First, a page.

City Seeks Transit-Friendly Development Near Howard Station

Howard Street parcel
The site is less than 600 feet from the CTA Howard station.

The Chicago Department of Planning and Development is looking for the right developer for vacant city-owned property near the Howard CTA station. Last week, the city released a request for proposals for the 1.05 acre parcel at 7519-33 N Ashland Avenue, between Howard and Rogers Avenue, and asked specifically for transit-friendly and walkable development proposals. The site is zoned for up to 229,310 square feet of business and residential development, enough to fit about 200 apartments and a small supermarket-sized store.

DPD says they will grade the proposals on whether they have an “active street presence with engaging ground-level retail that enlivens pedestrian experience.” This is especially important along Howard Street, which has seen new businesses, a redesigned streetscape, and renovated train station in the past eight years.

DPD also says they want to see “creative proposals” that have “one or more uses that takes advantage of the proximity to the Howard” station. A proposal that includes apartments or condos at this site could take advantage of the Transit Oriented Development ordinance from 2013, which would allow the developer to build either more or smaller residential units. DPD also asks for “an appropriately designed parking component to serve on-site uses,” although again the TOD ordinance sets a different baseline: an automatic 50 percent cut in car parking requirements for residences and, 50-100 percent cut for commercial uses. Structured parking on a site this close to the ‘L’ would be very expensive to build, with a nearby garage costing $36,000 per parking space. Future residents at this site might opt out of paying that much for car parking, since residents who live near transit tend to spend less on transportation.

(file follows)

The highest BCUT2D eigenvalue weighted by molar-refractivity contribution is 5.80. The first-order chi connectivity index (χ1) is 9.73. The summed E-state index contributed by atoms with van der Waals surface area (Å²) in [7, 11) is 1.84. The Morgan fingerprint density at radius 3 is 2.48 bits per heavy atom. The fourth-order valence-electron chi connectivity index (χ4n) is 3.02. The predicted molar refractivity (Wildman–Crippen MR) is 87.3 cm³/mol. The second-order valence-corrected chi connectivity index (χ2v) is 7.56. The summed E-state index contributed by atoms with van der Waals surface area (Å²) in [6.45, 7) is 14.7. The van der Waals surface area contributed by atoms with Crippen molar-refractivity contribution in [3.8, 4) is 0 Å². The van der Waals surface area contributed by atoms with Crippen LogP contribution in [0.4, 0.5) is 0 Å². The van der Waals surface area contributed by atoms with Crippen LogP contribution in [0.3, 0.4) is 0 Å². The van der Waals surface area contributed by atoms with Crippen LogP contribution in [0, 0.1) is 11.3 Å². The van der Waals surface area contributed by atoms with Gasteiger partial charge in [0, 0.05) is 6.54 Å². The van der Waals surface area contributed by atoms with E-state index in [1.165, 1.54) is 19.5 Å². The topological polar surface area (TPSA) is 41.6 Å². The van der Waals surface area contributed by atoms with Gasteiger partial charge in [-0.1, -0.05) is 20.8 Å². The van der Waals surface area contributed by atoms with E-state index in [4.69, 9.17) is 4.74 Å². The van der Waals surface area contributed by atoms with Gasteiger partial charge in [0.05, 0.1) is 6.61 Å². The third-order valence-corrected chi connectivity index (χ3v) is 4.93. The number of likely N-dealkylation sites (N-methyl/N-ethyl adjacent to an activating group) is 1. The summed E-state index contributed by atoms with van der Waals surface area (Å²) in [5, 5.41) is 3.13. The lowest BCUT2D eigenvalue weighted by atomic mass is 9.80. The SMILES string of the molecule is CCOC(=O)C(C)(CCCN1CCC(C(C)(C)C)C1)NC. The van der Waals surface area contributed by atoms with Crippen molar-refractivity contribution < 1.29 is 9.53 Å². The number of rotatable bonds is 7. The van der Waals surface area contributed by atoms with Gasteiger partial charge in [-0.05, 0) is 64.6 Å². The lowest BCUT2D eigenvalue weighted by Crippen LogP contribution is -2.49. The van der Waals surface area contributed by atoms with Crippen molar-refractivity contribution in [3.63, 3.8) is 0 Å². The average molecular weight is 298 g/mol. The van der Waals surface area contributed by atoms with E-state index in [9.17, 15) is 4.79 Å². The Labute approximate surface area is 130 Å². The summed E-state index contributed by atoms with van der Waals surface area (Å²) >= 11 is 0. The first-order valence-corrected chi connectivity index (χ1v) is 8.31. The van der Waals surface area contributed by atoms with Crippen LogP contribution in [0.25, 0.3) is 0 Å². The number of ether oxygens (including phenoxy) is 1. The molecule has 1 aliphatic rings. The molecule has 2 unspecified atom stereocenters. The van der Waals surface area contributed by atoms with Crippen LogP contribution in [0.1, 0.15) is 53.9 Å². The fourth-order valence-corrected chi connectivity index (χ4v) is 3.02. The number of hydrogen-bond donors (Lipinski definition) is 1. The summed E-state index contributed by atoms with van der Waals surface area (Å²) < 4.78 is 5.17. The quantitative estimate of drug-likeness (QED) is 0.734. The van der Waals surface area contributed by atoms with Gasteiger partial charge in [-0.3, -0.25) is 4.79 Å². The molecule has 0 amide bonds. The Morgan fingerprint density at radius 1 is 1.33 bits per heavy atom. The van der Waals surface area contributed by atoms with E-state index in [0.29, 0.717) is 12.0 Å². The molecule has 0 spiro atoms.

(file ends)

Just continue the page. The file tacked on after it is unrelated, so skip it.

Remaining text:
The proposed development would also need to comply with the city’s Sustainable Development Policy [PDF]. That policy requires buildings on city-owned land to meet environmental standards set by either LEED, the Environmental Protection Agency’s Energy Star program, or Chicago Green Homes [PDF]. All of those certifications reward developments that provide active transportation amenities, like indoor bike storage, and for choosing walkable, transit-accessible sites like this one.

  • Gene

    One unfortunate fact to be considered is that all of the Gateway Shopping Center space has not been leased after all this time. I don’t think that bodes well for the retail component.

  • Alex Oconnor

    While at it the should bull doze the entire failed Gateway Center. It is blight plain and simple. It ridiculously large surface parking lot immediately next to the intersection of 3 rail lines is absurd.

    Reconnect the street grid as much as possible given the constraints of the L embankment. Build a series of set off mid-rise 4-6 stories level projects with little to no accessory parking with connected streets through them. I have in mind building maybe 50% taller than the typical 3-4 story Rogers Park courtyard buildings.

    That would help the near Howard area on its trajectory.

  • Sgutst2

    Is this where the very well used community garden is? It would be a shame to lose that oasis.

  • Anne A

    I lived in Rogers Park during the construction and first several years of the Gateway Center. I talked to small business owners who would have liked to rent a space and take advantage of all the potential traffic such a location could bring them.

    I’ve seen 2 big problems with how Gateway was developed and has been run.

    1. Rents are too high for most start-up businesses, or even many existing small businesses in the neighborhood. It’s been mostly franchises, because of the financial structure of those businesses compared to an independent start-up. From what I’ve heard, this is the biggest reason for long-term vacancies and failure of businesses to thrive there.